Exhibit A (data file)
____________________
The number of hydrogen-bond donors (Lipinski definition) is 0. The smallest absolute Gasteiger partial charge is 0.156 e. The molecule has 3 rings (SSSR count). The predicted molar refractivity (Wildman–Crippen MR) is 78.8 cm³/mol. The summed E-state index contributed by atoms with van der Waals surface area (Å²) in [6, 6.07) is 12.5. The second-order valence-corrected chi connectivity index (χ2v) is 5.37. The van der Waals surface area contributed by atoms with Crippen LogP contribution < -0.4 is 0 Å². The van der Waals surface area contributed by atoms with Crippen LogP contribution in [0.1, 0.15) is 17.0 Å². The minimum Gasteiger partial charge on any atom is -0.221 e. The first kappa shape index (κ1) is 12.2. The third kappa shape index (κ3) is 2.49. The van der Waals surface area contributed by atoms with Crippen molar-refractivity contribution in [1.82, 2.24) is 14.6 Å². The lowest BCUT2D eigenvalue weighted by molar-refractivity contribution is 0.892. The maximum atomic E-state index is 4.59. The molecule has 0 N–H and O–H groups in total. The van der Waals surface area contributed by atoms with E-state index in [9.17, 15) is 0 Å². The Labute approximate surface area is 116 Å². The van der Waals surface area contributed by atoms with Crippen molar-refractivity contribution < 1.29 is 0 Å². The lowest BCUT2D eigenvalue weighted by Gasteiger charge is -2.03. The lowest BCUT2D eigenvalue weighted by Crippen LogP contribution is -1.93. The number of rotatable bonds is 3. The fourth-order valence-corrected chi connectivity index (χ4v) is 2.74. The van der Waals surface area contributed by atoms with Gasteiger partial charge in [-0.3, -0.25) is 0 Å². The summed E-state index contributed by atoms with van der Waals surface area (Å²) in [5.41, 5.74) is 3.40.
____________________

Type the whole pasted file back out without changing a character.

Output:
The number of hydrogen-bond donors (Lipinski definition) is 0. The smallest absolute Gasteiger partial charge is 0.156 e. The molecule has 3 rings (SSSR count). The predicted molar refractivity (Wildman–Crippen MR) is 78.8 cm³/mol. The summed E-state index contributed by atoms with van der Waals surface area (Å²) in [6, 6.07) is 12.5. The second-order valence-corrected chi connectivity index (χ2v) is 5.37. The van der Waals surface area contributed by atoms with Crippen LogP contribution < -0.4 is 0 Å². The van der Waals surface area contributed by atoms with Crippen LogP contribution in [0.1, 0.15) is 17.0 Å². The minimum Gasteiger partial charge on any atom is -0.221 e. The first kappa shape index (κ1) is 12.2. The third kappa shape index (κ3) is 2.49. The van der Waals surface area contributed by atoms with Crippen molar-refractivity contribution in [1.82, 2.24) is 14.6 Å². The lowest BCUT2D eigenvalue weighted by molar-refractivity contribution is 0.892. The maximum atomic E-state index is 4.59. The molecule has 0 N–H and O–H groups in total. The van der Waals surface area contributed by atoms with E-state index in [9.17, 15) is 0 Å². The Labute approximate surface area is 116 Å². The van der Waals surface area contributed by atoms with Crippen molar-refractivity contribution < 1.29 is 0 Å². The lowest BCUT2D eigenvalue weighted by Gasteiger charge is -2.03. The lowest BCUT2D eigenvalue weighted by Crippen LogP contribution is -1.93. The number of rotatable bonds is 3. The fourth-order valence-corrected chi connectivity index (χ4v) is 2.74. The van der Waals surface area contributed by atoms with Gasteiger partial charge in [-0.3, -0.25) is 0 Å². The summed E-state index contributed by atoms with van der Waals surface area (Å²) in [5.41, 5.74) is 3.40.